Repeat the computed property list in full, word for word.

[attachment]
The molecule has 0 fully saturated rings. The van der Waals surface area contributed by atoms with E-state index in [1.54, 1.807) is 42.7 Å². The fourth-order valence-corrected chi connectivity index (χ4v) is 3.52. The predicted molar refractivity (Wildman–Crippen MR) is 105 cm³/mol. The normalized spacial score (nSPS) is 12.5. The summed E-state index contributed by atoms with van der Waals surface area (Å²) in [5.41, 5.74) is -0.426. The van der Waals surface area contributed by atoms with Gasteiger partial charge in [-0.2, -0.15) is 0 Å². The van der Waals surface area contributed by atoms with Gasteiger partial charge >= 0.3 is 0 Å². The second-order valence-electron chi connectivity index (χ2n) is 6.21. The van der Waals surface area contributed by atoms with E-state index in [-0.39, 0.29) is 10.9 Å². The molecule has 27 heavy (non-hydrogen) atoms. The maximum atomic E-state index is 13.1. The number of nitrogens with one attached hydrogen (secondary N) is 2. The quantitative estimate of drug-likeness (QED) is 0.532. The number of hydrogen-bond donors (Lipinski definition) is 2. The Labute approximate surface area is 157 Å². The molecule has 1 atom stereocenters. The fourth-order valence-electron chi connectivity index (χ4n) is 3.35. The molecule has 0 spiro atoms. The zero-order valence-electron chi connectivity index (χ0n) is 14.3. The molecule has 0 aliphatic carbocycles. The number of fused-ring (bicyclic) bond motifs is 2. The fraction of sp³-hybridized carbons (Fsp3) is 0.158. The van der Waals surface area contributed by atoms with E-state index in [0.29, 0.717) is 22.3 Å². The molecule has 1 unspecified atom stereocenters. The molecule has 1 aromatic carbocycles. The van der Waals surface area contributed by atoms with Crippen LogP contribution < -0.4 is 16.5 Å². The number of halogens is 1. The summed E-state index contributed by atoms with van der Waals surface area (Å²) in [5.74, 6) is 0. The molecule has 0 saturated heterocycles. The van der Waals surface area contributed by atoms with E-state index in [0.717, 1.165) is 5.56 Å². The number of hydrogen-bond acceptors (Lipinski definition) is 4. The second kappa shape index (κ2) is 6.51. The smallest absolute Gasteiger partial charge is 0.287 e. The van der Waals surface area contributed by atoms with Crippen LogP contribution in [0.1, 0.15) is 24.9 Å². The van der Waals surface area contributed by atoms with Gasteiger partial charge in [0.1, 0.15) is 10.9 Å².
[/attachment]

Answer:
The molecule has 0 fully saturated rings. The van der Waals surface area contributed by atoms with E-state index in [1.54, 1.807) is 42.7 Å². The fourth-order valence-corrected chi connectivity index (χ4v) is 3.52. The predicted molar refractivity (Wildman–Crippen MR) is 105 cm³/mol. The normalized spacial score (nSPS) is 12.5. The summed E-state index contributed by atoms with van der Waals surface area (Å²) in [5.41, 5.74) is -0.426. The van der Waals surface area contributed by atoms with Gasteiger partial charge in [-0.2, -0.15) is 0 Å². The van der Waals surface area contributed by atoms with Gasteiger partial charge >= 0.3 is 0 Å². The second-order valence-electron chi connectivity index (χ2n) is 6.21. The van der Waals surface area contributed by atoms with E-state index in [-0.39, 0.29) is 10.9 Å². The molecule has 27 heavy (non-hydrogen) atoms. The maximum atomic E-state index is 13.1. The number of nitrogens with one attached hydrogen (secondary N) is 2. The quantitative estimate of drug-likeness (QED) is 0.532. The number of hydrogen-bond donors (Lipinski definition) is 2. The Labute approximate surface area is 157 Å². The molecule has 1 atom stereocenters. The fourth-order valence-electron chi connectivity index (χ4n) is 3.35. The molecule has 0 spiro atoms. The zero-order valence-electron chi connectivity index (χ0n) is 14.3. The molecule has 0 aliphatic carbocycles. The number of fused-ring (bicyclic) bond motifs is 2. The fraction of sp³-hybridized carbons (Fsp3) is 0.158. The van der Waals surface area contributed by atoms with E-state index in [0.29, 0.717) is 22.3 Å². The molecule has 1 unspecified atom stereocenters. The molecule has 1 aromatic carbocycles. The van der Waals surface area contributed by atoms with Crippen LogP contribution < -0.4 is 16.5 Å². The number of halogens is 1. The summed E-state index contributed by atoms with van der Waals surface area (Å²) in [5.74, 6) is 0. The molecule has 0 saturated heterocycles. The van der Waals surface area contributed by atoms with E-state index in [0.717, 1.165) is 5.56 Å². The number of hydrogen-bond acceptors (Lipinski definition) is 4. The second kappa shape index (κ2) is 6.51. The smallest absolute Gasteiger partial charge is 0.287 e. The van der Waals surface area contributed by atoms with Crippen LogP contribution in [0.1, 0.15) is 24.9 Å². The van der Waals surface area contributed by atoms with Gasteiger partial charge in [0.1, 0.15) is 10.9 Å².